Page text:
The real poverty in Gaza

One year after Israel naval commandos stormed a Turkish aid ship bound for Gaza, a second flotilla is now setting off with the same aim.

Last year’s attempt to break the Israeli naval blockade of Gaza ended in farce, each side with their own spin. Did Israel break international law? On the other hand, why were some of the participants up for a very violent fight and why was much of the so-called aid out of date? Strange.

As for this time round, let’s move past the rhetoric and ask if Gaza really needs an armada of aid. Was David Cameron correct when he said earlier this year that Gaza is a “prison camp”?

Israelis will argue that Gaza is not what the BBC or New York Times try to portray it as. While not exactly the Bahrain of the Near East, neither is Gaza totally a basket case. For example, the Hebrew newspaper “Yediot” had a 2-page feature with colour photos, detailing how Gaza is developing. The beaches look full and the shops are busy.

The Israeli army issued a video this week of a typical convey of luxury goods passing into the Gaza Strip from Israel. Similarly, a snappy 80 second utube clip clearly reviews how many parts of Gaza have long since abandoned poverty levels quoted by politicians. (You have to wonder who posted the original video.)

OK, so for more objective reporting, I turned to overseas correspondents. A Japanese writer had observed a few months ago that “Gaza and the West Bank are the only places in the world where I have seen refugees drive Mercedes.”

This week, a syndicated article from Ethan Bonner looked in depth at the emerging tunnel economy of Gaza. A powerful opening paragraph observes how: –

Two luxury hotels are opening in Gaza this month. Thousands of new cars are plying the roads. A second shopping mall – with escalators imported from Israel – will open next month. Hundreds of homes and two dozen schools are about to go up. A Hamas-run farm where Jewish settlements once stood is producing enough fruit that Israeli imports are tapering off.

Kevin Myers in a brave analysis in the Irish Independent asks: –

how can anyone possibly think that Gaza is the primary centre of injustice in the Middle East? According to Mathilde Redmatn, deputy director of the International Red Cross in Gaza, there is in fact no humanitarian crisis there at all. But by God, there is one in Syria, where possibly thousands have died in the past month.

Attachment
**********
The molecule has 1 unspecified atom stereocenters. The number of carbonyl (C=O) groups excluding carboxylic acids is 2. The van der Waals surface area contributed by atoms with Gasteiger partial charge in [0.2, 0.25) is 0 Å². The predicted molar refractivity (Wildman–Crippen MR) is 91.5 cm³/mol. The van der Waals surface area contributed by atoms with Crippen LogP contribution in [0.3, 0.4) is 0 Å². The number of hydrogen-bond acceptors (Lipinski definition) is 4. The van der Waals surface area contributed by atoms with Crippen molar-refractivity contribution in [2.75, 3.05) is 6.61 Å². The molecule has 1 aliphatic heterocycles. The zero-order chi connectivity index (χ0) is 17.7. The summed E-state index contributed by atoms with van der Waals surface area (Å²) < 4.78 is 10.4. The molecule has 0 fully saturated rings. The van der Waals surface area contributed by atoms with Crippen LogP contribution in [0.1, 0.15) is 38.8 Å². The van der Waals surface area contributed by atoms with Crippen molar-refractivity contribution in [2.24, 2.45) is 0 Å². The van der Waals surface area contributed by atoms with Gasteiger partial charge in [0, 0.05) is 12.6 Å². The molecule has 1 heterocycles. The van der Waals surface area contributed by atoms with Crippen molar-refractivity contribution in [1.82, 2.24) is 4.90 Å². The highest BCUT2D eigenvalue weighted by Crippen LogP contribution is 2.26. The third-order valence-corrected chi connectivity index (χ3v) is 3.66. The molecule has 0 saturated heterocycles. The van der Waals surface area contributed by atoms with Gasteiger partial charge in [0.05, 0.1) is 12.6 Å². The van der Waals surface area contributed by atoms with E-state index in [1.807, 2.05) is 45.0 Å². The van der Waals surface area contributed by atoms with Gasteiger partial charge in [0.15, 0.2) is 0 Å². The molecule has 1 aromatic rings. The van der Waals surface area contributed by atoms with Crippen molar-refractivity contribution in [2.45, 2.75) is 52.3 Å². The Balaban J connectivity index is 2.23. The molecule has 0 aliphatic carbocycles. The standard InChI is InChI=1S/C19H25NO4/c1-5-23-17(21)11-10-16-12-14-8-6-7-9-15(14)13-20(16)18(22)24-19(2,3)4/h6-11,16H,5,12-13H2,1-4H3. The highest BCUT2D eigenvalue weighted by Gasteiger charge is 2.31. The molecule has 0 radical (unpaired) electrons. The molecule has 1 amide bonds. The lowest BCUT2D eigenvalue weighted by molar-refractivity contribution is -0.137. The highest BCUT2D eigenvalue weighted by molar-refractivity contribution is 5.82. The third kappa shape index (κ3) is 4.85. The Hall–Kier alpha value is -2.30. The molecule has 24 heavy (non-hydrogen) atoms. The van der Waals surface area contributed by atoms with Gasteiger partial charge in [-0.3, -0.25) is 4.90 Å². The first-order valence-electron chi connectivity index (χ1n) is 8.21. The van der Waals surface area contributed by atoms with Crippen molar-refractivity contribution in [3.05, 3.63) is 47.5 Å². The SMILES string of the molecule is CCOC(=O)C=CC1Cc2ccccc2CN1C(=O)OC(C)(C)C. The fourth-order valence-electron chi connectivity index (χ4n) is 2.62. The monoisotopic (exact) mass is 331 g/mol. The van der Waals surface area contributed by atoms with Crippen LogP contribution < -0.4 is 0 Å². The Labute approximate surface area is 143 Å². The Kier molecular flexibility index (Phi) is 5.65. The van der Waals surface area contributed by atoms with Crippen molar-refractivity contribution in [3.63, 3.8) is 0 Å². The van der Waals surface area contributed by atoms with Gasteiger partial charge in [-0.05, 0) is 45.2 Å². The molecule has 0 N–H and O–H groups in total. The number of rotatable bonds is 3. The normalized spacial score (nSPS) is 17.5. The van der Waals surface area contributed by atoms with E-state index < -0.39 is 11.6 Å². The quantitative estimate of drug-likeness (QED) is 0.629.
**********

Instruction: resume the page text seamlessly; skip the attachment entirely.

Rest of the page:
After all, if the Palestinian news agency, Ma’an, is to be trusted, there is no shortage of cars in Gaza. The reason for the lowish number of new items is due to the local tax regulations imposed by Hamas.

An interesting blog summed up the forked approach to Gaza’s economy very succinctly:

While violence continues in Syria, Libya, Egypt and Yemen, there is one place in the Arab world where stability is growing as factories and farms multiply, construction booms and unemployment drops.  Ironically, that place is Gaza – the place singled out for international attention as the next flotilla prepares to sail, staffed by leftist loonies bearing solidarity, love and concern for people who are better off than many Americans living in Newark, Detroit, Washington D.C. and New York.  These pusillanimous rescuers are not floating off to Darfur, Congo or Sudan where photo-ops are hard to come by and marauding thugs are unfazed by such concerns as respect for interfering faux do-gooders.  They are not trudging to Afghanistan where sick people and the medical staff who tend them are marked for murder, nor will they insist on seeing Gilad Shalit, the Israeli soldier held captive by Hamas for five years without a single visit by the Red Cross.  Their outpouring of compassion exists only for the purported victims of Israeli aggression – there is no credence given to the barbaric tactics of Hamas planting its military operations in the midst of their own civilian populations, or murdering its own domestic opposition, much less targeting Israeli children on school buses for demolition.

So is the latest flotilla designed to help the people of Gaza or satisfy the dubious ranting of those people claiming to be supporters of peace?

Explore posts in the same categories: Business, Israel, Palestinians

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2 Comments on “The real poverty in Gaza”

  1. Michael Horesh Says:

    For more details about the Gaza economy, see

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